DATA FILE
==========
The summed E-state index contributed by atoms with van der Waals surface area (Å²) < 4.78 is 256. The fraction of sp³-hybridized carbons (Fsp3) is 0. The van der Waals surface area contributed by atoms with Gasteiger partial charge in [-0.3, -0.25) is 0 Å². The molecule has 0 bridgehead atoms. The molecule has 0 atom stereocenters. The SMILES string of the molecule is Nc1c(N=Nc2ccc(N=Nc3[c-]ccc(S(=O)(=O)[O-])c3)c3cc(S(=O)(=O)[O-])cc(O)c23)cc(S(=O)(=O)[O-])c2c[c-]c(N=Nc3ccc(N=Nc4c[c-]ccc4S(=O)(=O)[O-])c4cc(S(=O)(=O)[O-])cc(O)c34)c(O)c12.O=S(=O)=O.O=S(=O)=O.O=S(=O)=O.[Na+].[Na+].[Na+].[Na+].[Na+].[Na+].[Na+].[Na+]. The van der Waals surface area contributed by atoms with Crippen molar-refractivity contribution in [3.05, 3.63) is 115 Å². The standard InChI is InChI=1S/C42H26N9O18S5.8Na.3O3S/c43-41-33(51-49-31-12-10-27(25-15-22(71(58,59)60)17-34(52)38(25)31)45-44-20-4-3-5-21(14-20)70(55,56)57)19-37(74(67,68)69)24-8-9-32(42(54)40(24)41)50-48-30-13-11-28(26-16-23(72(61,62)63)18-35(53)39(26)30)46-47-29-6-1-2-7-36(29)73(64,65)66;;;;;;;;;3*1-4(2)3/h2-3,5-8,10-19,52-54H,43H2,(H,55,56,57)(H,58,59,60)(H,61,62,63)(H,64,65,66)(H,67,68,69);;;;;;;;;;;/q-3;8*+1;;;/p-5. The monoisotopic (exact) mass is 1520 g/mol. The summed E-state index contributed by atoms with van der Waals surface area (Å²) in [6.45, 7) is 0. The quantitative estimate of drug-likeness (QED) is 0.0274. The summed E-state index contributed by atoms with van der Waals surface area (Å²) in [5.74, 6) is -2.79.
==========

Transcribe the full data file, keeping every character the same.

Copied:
The summed E-state index contributed by atoms with van der Waals surface area (Å²) < 4.78 is 256. The fraction of sp³-hybridized carbons (Fsp3) is 0. The van der Waals surface area contributed by atoms with Gasteiger partial charge in [-0.3, -0.25) is 0 Å². The molecule has 0 bridgehead atoms. The molecule has 0 atom stereocenters. The SMILES string of the molecule is Nc1c(N=Nc2ccc(N=Nc3[c-]ccc(S(=O)(=O)[O-])c3)c3cc(S(=O)(=O)[O-])cc(O)c23)cc(S(=O)(=O)[O-])c2c[c-]c(N=Nc3ccc(N=Nc4c[c-]ccc4S(=O)(=O)[O-])c4cc(S(=O)(=O)[O-])cc(O)c34)c(O)c12.O=S(=O)=O.O=S(=O)=O.O=S(=O)=O.[Na+].[Na+].[Na+].[Na+].[Na+].[Na+].[Na+].[Na+]. The van der Waals surface area contributed by atoms with Crippen molar-refractivity contribution in [3.05, 3.63) is 115 Å². The standard InChI is InChI=1S/C42H26N9O18S5.8Na.3O3S/c43-41-33(51-49-31-12-10-27(25-15-22(71(58,59)60)17-34(52)38(25)31)45-44-20-4-3-5-21(14-20)70(55,56)57)19-37(74(67,68)69)24-8-9-32(42(54)40(24)41)50-48-30-13-11-28(26-16-23(72(61,62)63)18-35(53)39(26)30)46-47-29-6-1-2-7-36(29)73(64,65)66;;;;;;;;;3*1-4(2)3/h2-3,5-8,10-19,52-54H,43H2,(H,55,56,57)(H,58,59,60)(H,61,62,63)(H,64,65,66)(H,67,68,69);;;;;;;;;;;/q-3;8*+1;;;/p-5. The monoisotopic (exact) mass is 1520 g/mol. The summed E-state index contributed by atoms with van der Waals surface area (Å²) in [6.45, 7) is 0. The quantitative estimate of drug-likeness (QED) is 0.0274. The summed E-state index contributed by atoms with van der Waals surface area (Å²) in [5.74, 6) is -2.79.